On a personal note, many of you may know that our Brother Terry Patten, who I have worked with and hosted on the Daily Evolver many times, is fighting a battle with cancer. I invite you to join me and many of his friends and fans in supporting him at his GoFundMe site.
~ Jeff Salzman
Announcing The Post-Progressive Post! - A new web publication for the politically homeless
The Post-Progressive project proceeds! In this episode, Steve McIntosh, president of the Institute for Cultural Evolution, joins me to introduce a major new web publication created to transcend and integrate our polarized politics: The Post-Progressive Post.
Subtitled, “A Home for the Politically Homeless” the Post-Progressive Post seeks to be a meeting place for integral thinkers, folks who see value in many sectors of the political spectrum and want to join the effort to form an “omni-inclusive” worldview.
In this podcast, Steve guides us on a tour through the site, including:
* Post-progressivism defined: the 100-word version, the 700-word version and the multi-page version
* An ever-growing array of news analysis, opinion columns, blogs and podcasts by leading integral thinkers
* Win-win-win positions on the issues of the day which honor traditional values, modern values and postmodern values
* Quizzes and exercises to help you explore your own integral consciousness
* Portals to the post-progressive Facebook and Twitter feeds, and more ways to get involved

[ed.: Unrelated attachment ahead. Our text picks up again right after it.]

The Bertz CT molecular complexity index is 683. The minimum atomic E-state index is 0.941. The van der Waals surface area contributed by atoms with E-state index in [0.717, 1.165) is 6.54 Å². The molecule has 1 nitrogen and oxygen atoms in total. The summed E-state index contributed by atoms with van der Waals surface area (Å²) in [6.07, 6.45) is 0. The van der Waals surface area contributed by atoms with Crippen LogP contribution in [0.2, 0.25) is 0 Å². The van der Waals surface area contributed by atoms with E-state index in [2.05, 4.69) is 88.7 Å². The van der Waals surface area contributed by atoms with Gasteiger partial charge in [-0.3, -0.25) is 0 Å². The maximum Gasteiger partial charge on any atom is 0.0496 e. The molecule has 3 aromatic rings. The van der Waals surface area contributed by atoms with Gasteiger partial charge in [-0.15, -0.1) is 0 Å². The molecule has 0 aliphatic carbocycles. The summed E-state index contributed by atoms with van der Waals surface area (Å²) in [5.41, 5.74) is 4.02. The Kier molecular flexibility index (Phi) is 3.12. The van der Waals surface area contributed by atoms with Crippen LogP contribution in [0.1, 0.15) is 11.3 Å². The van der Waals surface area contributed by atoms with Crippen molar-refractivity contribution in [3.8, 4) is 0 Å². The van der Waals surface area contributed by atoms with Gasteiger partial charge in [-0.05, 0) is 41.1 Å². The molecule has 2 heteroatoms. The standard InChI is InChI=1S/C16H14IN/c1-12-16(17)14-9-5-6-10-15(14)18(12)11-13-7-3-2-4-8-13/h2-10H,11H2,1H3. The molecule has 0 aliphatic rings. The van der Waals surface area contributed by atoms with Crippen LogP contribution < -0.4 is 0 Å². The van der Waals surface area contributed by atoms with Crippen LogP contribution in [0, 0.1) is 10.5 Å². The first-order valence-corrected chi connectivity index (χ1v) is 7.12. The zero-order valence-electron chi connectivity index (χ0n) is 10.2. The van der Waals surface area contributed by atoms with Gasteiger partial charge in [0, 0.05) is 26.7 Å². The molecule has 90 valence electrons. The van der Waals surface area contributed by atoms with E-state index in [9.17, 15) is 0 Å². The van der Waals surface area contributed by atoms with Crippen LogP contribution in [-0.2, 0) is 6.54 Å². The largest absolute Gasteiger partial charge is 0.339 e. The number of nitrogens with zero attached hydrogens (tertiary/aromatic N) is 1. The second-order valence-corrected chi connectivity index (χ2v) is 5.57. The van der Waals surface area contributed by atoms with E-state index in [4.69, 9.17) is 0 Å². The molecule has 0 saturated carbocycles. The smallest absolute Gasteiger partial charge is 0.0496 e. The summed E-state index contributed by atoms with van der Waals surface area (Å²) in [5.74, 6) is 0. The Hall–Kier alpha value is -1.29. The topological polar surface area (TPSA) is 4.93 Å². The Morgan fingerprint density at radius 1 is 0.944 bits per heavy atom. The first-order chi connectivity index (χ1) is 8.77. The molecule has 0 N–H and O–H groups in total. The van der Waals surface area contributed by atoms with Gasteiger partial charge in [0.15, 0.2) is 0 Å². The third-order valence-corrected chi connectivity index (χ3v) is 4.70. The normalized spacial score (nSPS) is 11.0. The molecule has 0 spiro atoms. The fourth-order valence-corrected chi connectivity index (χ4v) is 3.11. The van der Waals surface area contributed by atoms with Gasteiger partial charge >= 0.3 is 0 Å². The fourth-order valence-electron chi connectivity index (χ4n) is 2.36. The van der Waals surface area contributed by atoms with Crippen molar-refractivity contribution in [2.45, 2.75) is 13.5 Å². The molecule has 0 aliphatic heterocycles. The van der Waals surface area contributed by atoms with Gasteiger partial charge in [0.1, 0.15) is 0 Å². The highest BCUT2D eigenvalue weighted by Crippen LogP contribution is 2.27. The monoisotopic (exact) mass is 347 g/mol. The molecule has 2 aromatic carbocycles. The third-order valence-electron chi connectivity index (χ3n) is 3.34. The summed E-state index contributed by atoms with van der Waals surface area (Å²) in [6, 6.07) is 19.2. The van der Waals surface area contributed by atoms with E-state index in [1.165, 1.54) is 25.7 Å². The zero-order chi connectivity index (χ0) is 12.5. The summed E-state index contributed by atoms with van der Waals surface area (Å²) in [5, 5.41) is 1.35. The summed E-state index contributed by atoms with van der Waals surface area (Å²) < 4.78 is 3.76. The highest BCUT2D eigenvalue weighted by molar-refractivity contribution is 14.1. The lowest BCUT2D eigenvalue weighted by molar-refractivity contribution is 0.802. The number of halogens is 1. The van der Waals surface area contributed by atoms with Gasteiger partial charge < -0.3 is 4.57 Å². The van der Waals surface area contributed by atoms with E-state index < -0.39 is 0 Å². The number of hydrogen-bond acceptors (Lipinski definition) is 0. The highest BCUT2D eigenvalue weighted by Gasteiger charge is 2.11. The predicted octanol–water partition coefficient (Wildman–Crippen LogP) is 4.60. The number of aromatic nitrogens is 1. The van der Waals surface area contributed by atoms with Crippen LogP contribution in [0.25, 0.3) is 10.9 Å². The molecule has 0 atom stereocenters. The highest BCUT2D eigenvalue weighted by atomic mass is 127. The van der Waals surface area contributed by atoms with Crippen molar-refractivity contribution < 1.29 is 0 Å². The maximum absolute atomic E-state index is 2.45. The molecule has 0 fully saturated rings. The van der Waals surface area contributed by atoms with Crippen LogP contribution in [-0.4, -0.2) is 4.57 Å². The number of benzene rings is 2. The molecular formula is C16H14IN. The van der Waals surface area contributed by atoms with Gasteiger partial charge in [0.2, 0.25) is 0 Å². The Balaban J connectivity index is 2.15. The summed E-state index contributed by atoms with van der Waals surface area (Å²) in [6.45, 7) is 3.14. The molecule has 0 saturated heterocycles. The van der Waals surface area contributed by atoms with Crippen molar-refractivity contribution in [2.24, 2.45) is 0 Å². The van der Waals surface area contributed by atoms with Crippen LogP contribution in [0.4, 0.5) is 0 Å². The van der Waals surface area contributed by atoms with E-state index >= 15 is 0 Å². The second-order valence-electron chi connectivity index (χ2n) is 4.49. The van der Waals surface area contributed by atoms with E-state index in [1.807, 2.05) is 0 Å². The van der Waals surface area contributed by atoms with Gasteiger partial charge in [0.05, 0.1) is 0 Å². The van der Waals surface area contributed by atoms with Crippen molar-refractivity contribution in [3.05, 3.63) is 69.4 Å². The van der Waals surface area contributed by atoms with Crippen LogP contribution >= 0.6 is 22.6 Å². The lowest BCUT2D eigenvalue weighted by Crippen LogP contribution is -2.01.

The Post-Progressive Project as a whole is an initiative of the Institute for Cultural Evolution. Steve McIntosh is the president of the Institute and I am on its board of directors. I hope you enjoy the podcast, and The Post-Progressive Post!
Triggered by Deep Disagreement - … and how “integral pluralism” breaks the deadlock
In this episode, I point out a heartening trend among cultural commentators: an increasing recognition that people, particularly people fighting a culture war, not only think different things, they think differently.
A key teaching of integral theory is that human consciousness and culture evolve through stages of development. Each stage has its own receptors, processors and algorithms, and each reveals a different “worldspace” which their subjects occupy.
When conflicts arise among people of different worldspaces, there is limited common ground and deep divisions remain that are immune to influence. Philosopher Robert Fogelin refers to this divide as “deep disagreement” where successful argument is not an option. What is called for is integral consciousness, a worldspace occupied by someone who is capable of holding multiple perspectives, a person that Peter Limberg and Conor Barnes describe as a “pan-tribalist participant, who has the ability to communicate across tribes in a way that seems fair and reasonable to each tribe. They would have the mental agility, empathy, and wisdom needed to shift between a multitude of perspectives.”
In this podcast, I place the notion of “integral pluralism” in a developmental context, which I think helps us understand it not just as a psychological capacity but as a movement of human history. I also highlight how it helped me consider the high-profile public apologies offered this week by two of my least-favorite people: Marjorie Taylor Greene and Chrissy Teigen. Enjoy!
For more on the application of integral pluralism in the current culture war, see Greg Thomas’s excellent new essay “Why I Am a Radical Moderate.”
June 26th: Grace and Grit: From Book to Movie to Integral Life Practice
On another note, my friends and colleagues, Nomali Perera and writer/director Grace and Grit (the movie), Sebastian Siegel, would like to invite you to a zoom call where they’ll discuss the movie, as well as engage in community practice. It is free and open to all. You can find more details here.